What if your hands are ACV tied?

By James Evison contact

- Last updated on GMT

What if your hands are ACV tied?

Related tags: Local authority, Local government

The listing of pubs as assets of community value (ACVs) has caused controversy in the trade. The latest figures from the Campaign for Real Ale (CAMRA) show 1,500 pubs across the country now have the status. But what can you do if your pub is listed as an ACV against your better judgment?

If a pub gets nominated as an ACV what can you do about it?

The local authority will receive a nomination from a community group for the pub to be listed as an ACV. The process to nominate is simple and can be carried out online.

Former licensee Steve Culverhouse, who runs www.change-of-use.com, says that once the nomination is received, the local authority should notify the owner of the property and the tenant of the intention to list the pub.

“The local authority then has eight weeks to make a decision as to whether or not the nomination meets the requirements of the Localism Act 2011 and conforms with the definition or test within the act,” Culverhouse says.

At this stage, the owner of the pub can submit an objection. But if the nomination meets the criteria then the pub is added to the list and the owner is then informed of the decision, usually by letter.

Simon Chaplin head of pubs & restaurants at property adviser Christie & Co, says it is important to comment at this early stage. The council will provide disclosure of the nomination documents, if asked, but it may redact some personal details of the nominator, he advises.

“It is important to comment on a nomination, because aspects of it may be inaccurate or wrong and will require correcting, or it may be that the owner wants to challenge the reasons for listing the pub as an ACV,” he argues.

Chris Rogers, associate at property consultant Everard Cole, advises licensees to take some professional advice at this stage.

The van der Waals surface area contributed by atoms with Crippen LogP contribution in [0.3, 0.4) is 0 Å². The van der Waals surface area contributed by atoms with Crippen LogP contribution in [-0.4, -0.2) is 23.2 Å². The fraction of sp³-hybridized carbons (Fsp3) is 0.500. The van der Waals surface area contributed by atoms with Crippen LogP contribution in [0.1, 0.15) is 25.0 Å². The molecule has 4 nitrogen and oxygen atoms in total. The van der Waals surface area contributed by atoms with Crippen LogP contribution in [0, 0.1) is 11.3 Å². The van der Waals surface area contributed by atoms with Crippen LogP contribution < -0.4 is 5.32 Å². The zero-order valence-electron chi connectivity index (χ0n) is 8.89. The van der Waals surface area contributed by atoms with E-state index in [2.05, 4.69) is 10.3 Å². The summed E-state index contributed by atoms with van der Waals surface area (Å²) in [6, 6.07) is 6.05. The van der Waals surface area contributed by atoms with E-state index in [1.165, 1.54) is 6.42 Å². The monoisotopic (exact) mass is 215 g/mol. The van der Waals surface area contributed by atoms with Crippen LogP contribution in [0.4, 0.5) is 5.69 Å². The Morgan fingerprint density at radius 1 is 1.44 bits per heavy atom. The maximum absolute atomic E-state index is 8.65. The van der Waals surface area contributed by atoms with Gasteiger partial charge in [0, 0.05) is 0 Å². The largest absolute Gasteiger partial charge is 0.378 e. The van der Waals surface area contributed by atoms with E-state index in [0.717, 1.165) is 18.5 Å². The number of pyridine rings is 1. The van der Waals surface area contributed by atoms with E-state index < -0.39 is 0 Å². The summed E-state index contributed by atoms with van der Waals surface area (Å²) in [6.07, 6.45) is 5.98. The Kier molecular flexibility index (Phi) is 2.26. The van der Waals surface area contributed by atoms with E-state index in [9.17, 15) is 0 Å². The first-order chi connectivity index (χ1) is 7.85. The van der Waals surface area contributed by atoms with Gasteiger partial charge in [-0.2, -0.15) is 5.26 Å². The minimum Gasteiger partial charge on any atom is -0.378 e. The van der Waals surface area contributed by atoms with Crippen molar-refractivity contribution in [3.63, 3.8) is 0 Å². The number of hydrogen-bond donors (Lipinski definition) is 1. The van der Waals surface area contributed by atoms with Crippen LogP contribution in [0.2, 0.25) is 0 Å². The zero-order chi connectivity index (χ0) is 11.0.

“Otherwise contact the local council or search the Government website for information. The legislation states that the landowner should be notified when the property is nominated and about 90% of pub nominations are then, in turn, listed,” Rogers says. “All communication from the local authority (and the nominating body, if it occurs) should be logged.”

What are the practical steps to challenging an ACV?

If the licensee is unhappy with the decision then they can request a review, which the local authority is obliged to carry out. However, any costs of a review will have to be covered by the owner of the pub.

Culverhouse says: “The review should be carried out by a senior officer within the local authority who was not involved with the original decision to list the pub. The owner may appoint a representative and the local authority should provide all relevant papers to the individual who can make represen-tations to the local authority orally or in writing or both, which are then considered by the review officer.”

If the officer upholds the listing, there is still a chance of a further review. The owner may appeal to the first-tier tribunal of the court system within 28 days. If successful there, the owner might be able to claim their legal costs back from the council.

Rogers says that listings can be challenged on process grounds if incorrectly submitted. However, successful challenges tend to be those that prove the premises does not satisfy the criteria of “furthering the social wellbeing of the community”, he adds.